John Brenneman #24

John Brenneman's 162-game NHL career took him from Chicago to New York, Toronto to Detroit and concluded in Oakland. John split the 1966-67 season between the Leafs and Rochester, their AHL franchise, collecting 6 goals and 4 assists for 10 points in the 41 games he played with the parent club during the regular season.

Wayne Carleton #25

The blueprint for Wayne Carleton was laid out long before he joined the Maple Leafs, who salivated like Pavlov's dogs at the thought of adding the big, strong winger to their lineup. During his fifth season of junior, his young career already including a Memorial Cup championship, Wayne was called up to play 2 games with the Leafs. In 1966-67, Wayne played 5 more games and scored his first NHL goal, but spent the bulk of the season split between Tulsa and Rochester. Carleton's career with Toronto lasted only until December 1969 when he was traded to the Bruins, and won a Stanley Cup championship with Boston that year.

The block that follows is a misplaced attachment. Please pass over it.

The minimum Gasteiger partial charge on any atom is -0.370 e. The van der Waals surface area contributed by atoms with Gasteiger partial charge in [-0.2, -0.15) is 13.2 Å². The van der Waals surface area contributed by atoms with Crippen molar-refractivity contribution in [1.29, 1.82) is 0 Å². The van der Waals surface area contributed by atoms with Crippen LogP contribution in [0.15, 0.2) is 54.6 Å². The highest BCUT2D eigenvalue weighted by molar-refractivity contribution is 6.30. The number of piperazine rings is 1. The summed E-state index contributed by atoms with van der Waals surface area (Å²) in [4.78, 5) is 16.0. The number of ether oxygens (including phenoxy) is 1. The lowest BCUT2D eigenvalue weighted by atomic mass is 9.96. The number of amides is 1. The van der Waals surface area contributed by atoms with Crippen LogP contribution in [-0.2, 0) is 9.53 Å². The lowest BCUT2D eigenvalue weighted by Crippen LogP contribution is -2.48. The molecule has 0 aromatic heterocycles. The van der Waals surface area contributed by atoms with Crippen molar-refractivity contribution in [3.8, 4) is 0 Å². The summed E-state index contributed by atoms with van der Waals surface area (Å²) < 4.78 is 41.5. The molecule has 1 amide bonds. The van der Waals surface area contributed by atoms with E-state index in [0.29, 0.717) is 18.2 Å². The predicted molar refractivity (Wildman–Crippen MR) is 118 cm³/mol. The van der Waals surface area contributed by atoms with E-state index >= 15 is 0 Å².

Kent Douglas #19

After spending three seasons with Springfield of the AHL, earning best defenseman honours and a First Team All-Star berth in 1961-62, Kent Douglas joined the Toronto Maple Leafs in 1962-63 and solidified the defense, helping the team to the first of three straight Stanley Cup championships and earning personal glory as the NHL's best rookie of 1962-63. In 1966-67, Kent split the season between Tulsa of the Central Hockey League, Rochester of the American Hockey League and spent 39 games with the parent Maple Leafs, scoring twice and adding 14 points. Kent did not play in the playoffs, and was selected by Oakland in the 1967 Expansion Draft. In 428 regular season NHL games, Kent Douglas collected 148 points, playing with Toronto, Oakland and Detroit.